MAINE, USA —
It is Tick Week here at NEWS CENTER Maine. All week long we will explore how scientists, doctors, and biologists are using new breakthroughs to protect us and our pets from ticks and the diseases they carry.
Let’s start with Lyme disease. For more than a decade now, cases of Lyme have risen nearly every year in Maine. Half a million people could get Lyme this year across the U.S., according to predictive data from the U.S. Centers for Disease Control and Prevention.
Those numbers are only expected to grow, as climate change continues to create conditions that allow ticks to expand into the north.
But there is hope on the horizon about potentially preventing Lyme disease with a vaccine. Clinical trials will soon get underway in Maine at Northern Light Health system in Brewer.
It's been more than two decades since a Lyme vaccine for humans hit the market. That shot, called LYMErix, was pulled in 2002 by the manufacturer because of a lack of sales, amid concerns about potential side effects.
Now the pharmaceutical giant behind one of the COVID-19 vaccines wants to roll out another mass-market vaccine to target Lyme, and Maine patients will be front and center.
Phase 3 clinical trials are set to get underway this month at Northern Light Health system in Brewer.
One hundred patients will take two shots two months apart. Next March, patients will need to take a booster shot before the 2023 summer tick season.
Northern Light and Pfizer have declined to do interviews or release more details. But according to a recent release, Pfizer will invest more than $90 million in a deal struck with French specialty vaccine maker Valneva.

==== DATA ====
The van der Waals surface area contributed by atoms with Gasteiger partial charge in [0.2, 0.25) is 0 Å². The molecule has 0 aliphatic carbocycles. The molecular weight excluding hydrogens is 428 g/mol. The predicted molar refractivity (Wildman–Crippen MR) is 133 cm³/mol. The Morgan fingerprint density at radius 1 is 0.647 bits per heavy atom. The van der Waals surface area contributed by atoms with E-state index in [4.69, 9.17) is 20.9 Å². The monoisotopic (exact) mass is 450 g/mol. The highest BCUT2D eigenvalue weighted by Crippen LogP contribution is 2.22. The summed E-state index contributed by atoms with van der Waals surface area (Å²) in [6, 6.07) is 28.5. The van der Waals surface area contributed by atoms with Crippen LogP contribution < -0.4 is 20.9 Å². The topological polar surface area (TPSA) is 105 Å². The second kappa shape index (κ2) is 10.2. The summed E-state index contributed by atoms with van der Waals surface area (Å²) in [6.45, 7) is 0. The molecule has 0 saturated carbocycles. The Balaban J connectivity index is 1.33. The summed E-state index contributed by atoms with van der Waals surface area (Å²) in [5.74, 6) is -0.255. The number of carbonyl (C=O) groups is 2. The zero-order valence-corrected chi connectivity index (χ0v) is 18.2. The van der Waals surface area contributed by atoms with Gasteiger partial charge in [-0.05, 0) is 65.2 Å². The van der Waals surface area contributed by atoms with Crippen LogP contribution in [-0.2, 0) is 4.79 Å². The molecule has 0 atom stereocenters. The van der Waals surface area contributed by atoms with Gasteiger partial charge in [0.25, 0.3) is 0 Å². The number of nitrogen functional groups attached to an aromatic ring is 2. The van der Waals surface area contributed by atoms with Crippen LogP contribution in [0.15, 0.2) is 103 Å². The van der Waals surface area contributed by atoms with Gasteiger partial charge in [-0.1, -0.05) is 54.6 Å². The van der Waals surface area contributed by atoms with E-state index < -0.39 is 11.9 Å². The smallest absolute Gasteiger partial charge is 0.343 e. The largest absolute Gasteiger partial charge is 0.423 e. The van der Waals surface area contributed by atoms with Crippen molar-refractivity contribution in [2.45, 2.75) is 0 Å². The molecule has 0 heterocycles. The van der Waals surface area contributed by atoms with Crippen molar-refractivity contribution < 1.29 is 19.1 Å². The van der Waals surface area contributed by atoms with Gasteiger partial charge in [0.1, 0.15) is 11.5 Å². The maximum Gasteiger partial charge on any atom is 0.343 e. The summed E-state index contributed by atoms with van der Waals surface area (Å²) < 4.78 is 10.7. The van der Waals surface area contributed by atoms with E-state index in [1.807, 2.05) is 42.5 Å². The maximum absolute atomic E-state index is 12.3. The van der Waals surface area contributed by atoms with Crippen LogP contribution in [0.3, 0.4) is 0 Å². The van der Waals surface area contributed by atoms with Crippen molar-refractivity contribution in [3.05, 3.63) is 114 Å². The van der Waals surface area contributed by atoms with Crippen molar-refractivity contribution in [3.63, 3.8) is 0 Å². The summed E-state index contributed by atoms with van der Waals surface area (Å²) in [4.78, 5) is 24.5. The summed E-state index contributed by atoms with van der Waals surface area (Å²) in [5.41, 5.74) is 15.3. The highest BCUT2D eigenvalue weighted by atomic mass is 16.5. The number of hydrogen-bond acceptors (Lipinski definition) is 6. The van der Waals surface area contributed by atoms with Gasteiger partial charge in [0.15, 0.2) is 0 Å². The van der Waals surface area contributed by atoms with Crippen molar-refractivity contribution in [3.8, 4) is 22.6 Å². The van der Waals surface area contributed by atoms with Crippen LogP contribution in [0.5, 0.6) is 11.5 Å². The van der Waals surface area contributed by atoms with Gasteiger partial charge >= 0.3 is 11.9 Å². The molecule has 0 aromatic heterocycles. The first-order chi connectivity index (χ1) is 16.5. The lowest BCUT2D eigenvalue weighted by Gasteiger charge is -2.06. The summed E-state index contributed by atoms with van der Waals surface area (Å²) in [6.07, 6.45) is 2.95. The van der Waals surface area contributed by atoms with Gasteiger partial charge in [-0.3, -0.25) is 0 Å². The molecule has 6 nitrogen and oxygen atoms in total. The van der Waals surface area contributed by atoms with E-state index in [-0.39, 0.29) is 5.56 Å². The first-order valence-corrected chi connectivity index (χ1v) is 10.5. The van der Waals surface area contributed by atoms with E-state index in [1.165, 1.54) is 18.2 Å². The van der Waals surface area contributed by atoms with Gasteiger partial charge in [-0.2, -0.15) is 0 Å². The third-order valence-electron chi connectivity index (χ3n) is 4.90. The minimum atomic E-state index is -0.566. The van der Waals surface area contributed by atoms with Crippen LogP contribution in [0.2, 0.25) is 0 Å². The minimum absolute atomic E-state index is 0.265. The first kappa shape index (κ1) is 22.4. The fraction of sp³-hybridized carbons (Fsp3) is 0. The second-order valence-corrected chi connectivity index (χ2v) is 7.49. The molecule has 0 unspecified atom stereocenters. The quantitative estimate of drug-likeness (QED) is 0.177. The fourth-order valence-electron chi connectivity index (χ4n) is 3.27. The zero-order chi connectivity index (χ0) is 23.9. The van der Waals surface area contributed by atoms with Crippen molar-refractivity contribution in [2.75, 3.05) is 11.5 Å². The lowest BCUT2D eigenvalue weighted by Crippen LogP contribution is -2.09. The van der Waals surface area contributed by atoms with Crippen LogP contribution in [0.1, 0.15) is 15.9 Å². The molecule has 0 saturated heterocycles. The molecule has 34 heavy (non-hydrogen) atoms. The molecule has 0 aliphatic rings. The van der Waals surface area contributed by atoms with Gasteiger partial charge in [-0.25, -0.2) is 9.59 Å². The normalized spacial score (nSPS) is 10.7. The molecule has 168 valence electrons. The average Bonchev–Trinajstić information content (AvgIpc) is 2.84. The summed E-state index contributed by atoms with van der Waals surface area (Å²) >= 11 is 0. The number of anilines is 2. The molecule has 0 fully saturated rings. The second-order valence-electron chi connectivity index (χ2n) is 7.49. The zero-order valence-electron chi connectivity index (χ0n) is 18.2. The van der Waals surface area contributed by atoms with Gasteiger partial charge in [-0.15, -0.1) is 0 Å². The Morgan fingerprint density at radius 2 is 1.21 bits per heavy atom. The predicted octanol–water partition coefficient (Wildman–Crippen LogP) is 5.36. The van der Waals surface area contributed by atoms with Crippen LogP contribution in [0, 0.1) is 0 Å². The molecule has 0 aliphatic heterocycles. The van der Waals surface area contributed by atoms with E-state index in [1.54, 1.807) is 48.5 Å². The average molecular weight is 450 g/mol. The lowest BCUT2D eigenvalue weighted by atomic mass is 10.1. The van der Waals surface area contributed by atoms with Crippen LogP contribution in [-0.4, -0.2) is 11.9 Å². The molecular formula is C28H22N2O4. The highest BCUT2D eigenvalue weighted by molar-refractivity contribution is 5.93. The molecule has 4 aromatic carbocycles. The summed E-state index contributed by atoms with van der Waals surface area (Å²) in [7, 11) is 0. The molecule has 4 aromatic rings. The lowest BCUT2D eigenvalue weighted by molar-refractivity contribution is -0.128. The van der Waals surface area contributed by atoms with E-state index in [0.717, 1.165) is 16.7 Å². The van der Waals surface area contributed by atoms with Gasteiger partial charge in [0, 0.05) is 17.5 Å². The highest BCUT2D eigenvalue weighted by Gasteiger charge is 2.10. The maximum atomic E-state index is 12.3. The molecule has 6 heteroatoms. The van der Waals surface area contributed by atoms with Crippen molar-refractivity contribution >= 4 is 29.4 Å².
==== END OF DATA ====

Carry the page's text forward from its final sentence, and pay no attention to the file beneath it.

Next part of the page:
"It's very encouraging. I am very excited about this as an option," Dr. Rebecca Morrell, a naturopathic doctor at Integrative Health Center of Maine, said.
She diagnoses and treats patients for Lyme and other tick-borne infections transmitted by deer ticks. With tick season in full swing, more and more patients want better protection from the disease, like a vaccine.
"People who get tick bites, like once a week in the summer, they are saying, 'What else is there?'” Morrell explained.
The development of a vaccine comes at a time when diagnosing the disease remains challenging. Morrell said there isn't a reliable test for detecting the disease early on when treatment with antibiotics is most effective.
"I think it's very exciting, that something new is coming down the pipes. I think we need it for sure," Morrell explained.
Pfizer's vaccine is the only candidate currently in clinical trials, but researchers at Virginia Commonwealth University are also working on a Lyme vaccine, using the same technology from a vaccine used in dogs.
Richard Marconi is a professor in VCU's Department of Microbiology and Immunology. Known for his pioneering research on tick-borne illness, he is the co-developer of the Vanguard crLyme, one of the most successful canine vaccines on the market.
"We want to tailor it to humans," Marconi said.
VCU's human vaccine will contain two components, also found in the canine vaccine, he said. One triggers your immune system to make antibodies that kill the bacteria in the tick, and the other for any other pathogens that may make it into the body. One of the key challenges is blocking different strains of Lyme.
"How do we make it so it will protect against all the variants now and those that will arise in the future?" Marconi added.
Researchers at VCU are also working on a diagnostic test for Lyme, that could be used in doctor's offices. As for the vaccine, animal testing is underway as Marconi's team looks for corporate and private partners to take the shot to market in the next several years.
So far, clinical trials for Pfizer's Lyme vaccine candidate, among more than 250 patients, show limited side effects.
For information on Lyme disease and tick-borne infections, from the Maine CDC, including real-time data, go here.